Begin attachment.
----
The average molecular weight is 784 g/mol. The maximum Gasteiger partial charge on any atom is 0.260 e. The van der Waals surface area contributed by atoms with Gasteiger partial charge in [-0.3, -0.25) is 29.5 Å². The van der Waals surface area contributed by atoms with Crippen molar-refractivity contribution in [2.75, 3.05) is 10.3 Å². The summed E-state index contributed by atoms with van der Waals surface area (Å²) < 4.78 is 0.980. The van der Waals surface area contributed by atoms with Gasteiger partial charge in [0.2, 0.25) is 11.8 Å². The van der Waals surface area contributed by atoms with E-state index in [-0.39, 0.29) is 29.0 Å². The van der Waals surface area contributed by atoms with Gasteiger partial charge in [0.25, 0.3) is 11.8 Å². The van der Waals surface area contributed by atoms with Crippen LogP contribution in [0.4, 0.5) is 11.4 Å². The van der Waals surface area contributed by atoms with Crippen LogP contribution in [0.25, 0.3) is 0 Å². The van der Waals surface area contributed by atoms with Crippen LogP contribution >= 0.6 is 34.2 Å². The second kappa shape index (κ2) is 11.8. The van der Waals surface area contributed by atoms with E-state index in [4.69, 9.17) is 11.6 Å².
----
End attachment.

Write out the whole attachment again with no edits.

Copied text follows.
The average molecular weight is 784 g/mol. The maximum Gasteiger partial charge on any atom is 0.260 e. The van der Waals surface area contributed by atoms with Gasteiger partial charge in [-0.3, -0.25) is 29.5 Å². The van der Waals surface area contributed by atoms with Crippen molar-refractivity contribution in [2.75, 3.05) is 10.3 Å². The summed E-state index contributed by atoms with van der Waals surface area (Å²) < 4.78 is 0.980. The van der Waals surface area contributed by atoms with Gasteiger partial charge in [0.2, 0.25) is 11.8 Å². The van der Waals surface area contributed by atoms with E-state index in [-0.39, 0.29) is 29.0 Å². The van der Waals surface area contributed by atoms with Gasteiger partial charge in [0.25, 0.3) is 11.8 Å². The van der Waals surface area contributed by atoms with Crippen LogP contribution in [0.4, 0.5) is 11.4 Å². The van der Waals surface area contributed by atoms with Crippen LogP contribution in [0.25, 0.3) is 0 Å². The van der Waals surface area contributed by atoms with Crippen LogP contribution >= 0.6 is 34.2 Å². The second kappa shape index (κ2) is 11.8. The van der Waals surface area contributed by atoms with E-state index in [4.69, 9.17) is 11.6 Å².